5. Catching mistakes made by your bank
Bank errors may be uncommon, but they happen from time to time. Balancing your checking account and monitoring your transactions can help ensure any mistakes are caught and can be fixed.
What’s more, balancing your account can also help you to find and rectify any instances where a merchant has erroneously double-charged you, or billed you the wrong amount for goods or services.
6. Staying up-to-date on automatic payments
Not balancing your checking account regularly can make it easy to forget all of the places your money is going. Reviewing your transactions helps to keep you aware of the things that are impacting your finances and to make changes as you see fit.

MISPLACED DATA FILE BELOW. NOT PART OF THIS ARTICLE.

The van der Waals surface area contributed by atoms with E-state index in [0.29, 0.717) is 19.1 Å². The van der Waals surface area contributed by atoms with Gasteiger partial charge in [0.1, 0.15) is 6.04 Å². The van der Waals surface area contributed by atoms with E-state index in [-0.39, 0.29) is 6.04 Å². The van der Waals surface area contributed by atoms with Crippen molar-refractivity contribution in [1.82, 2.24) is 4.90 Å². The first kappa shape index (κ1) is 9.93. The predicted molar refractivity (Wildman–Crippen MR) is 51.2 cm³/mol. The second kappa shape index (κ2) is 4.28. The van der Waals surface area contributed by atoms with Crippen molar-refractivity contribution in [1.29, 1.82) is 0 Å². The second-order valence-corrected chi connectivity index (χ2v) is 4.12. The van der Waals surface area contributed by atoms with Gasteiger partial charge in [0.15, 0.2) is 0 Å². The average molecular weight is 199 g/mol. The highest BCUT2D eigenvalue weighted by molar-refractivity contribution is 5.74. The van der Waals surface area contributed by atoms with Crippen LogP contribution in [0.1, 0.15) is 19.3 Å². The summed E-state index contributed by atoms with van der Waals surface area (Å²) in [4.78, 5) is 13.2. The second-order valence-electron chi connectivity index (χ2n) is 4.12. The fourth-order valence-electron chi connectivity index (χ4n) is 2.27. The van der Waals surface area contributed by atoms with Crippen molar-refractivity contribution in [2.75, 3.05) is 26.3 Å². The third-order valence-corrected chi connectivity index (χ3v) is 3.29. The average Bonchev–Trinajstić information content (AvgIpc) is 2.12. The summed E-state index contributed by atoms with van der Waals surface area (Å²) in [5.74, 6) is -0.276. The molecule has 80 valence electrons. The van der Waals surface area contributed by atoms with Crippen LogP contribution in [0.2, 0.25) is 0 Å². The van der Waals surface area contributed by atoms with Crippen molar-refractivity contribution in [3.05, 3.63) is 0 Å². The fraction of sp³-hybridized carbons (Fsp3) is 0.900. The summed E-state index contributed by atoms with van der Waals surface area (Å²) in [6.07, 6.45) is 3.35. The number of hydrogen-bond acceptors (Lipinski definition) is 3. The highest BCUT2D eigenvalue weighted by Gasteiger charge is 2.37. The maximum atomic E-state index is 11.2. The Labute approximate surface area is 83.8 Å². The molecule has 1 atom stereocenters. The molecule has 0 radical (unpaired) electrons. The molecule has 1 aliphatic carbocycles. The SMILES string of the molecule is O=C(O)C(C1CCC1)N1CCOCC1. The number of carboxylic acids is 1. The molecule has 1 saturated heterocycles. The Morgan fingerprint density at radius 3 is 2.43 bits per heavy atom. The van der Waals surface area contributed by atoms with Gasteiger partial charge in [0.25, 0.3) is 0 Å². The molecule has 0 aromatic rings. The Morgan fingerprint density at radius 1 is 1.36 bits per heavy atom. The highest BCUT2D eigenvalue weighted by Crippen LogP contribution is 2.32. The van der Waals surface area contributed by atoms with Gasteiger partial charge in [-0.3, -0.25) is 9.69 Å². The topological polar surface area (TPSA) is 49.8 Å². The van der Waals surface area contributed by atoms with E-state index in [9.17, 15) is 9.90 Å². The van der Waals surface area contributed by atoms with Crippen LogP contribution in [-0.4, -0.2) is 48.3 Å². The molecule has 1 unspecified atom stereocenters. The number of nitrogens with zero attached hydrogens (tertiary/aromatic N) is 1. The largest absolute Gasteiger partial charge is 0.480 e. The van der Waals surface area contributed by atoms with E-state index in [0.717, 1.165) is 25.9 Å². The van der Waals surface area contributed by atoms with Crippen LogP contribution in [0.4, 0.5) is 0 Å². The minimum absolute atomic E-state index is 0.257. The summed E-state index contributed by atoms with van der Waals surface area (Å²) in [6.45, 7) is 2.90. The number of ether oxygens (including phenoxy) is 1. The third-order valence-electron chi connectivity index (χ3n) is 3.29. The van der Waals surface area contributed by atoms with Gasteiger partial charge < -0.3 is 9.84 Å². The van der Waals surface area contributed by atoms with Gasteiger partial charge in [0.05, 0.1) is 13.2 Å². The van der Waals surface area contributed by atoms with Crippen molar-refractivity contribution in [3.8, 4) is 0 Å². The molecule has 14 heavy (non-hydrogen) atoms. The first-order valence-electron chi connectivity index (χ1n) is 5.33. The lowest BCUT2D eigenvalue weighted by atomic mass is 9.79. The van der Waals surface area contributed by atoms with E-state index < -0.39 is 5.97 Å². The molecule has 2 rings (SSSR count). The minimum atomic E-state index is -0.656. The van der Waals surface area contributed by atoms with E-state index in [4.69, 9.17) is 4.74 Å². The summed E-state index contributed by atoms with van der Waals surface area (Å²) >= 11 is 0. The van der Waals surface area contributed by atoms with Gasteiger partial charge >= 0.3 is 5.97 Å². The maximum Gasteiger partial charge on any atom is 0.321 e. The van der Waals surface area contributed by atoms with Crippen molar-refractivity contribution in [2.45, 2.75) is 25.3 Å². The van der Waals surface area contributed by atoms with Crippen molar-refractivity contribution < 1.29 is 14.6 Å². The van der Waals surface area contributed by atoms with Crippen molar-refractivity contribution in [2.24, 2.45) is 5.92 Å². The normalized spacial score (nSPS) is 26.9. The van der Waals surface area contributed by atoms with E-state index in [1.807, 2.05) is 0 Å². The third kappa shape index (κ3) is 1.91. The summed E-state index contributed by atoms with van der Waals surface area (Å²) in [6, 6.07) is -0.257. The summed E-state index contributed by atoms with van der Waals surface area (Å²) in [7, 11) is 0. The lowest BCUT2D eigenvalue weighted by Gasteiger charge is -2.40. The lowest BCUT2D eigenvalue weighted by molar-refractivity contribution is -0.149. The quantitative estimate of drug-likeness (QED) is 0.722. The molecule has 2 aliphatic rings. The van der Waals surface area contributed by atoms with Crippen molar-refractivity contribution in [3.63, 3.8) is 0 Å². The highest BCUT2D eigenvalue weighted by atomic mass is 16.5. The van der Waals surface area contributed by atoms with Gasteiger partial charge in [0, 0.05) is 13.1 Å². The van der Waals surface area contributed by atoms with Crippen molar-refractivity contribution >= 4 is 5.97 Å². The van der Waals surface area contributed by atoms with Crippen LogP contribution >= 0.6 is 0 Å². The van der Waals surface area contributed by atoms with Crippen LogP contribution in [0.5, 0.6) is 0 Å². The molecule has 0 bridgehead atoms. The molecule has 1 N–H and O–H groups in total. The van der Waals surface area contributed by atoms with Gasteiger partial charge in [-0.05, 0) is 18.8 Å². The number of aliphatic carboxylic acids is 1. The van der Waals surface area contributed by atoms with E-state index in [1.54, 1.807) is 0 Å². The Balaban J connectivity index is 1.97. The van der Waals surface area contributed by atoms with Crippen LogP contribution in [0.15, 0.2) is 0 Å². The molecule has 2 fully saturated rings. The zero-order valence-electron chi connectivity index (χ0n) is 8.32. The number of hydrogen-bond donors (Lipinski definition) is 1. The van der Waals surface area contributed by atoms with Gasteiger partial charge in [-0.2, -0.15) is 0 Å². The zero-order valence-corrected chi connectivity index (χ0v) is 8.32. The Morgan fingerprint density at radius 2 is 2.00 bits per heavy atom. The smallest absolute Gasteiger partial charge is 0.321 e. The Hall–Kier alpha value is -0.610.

For instance, you might see recurring charges for things you no longer use, such as a gym membership, a streaming service or a magazine subscription. Identifying such charges and canceling them gives you more money each month for necessary expenses or to build up an emergency fund.
Keeping up with your spending is important to help ensure you don’t overspend or overdraw your checking account. The best way to be aware of your account balance and spending habits is by balancing your checking account. It’s not difficult to manage when you keep up with the process regularly — and it can be made quicker and easier when you use a spreadsheet or a budgeting app.
In addition to the practical benefits of balancing your checking account, you’ll likely sleep better at night when you have better control over your spending.
–Freelance writer TJ Porter contributed to a previous version of this article.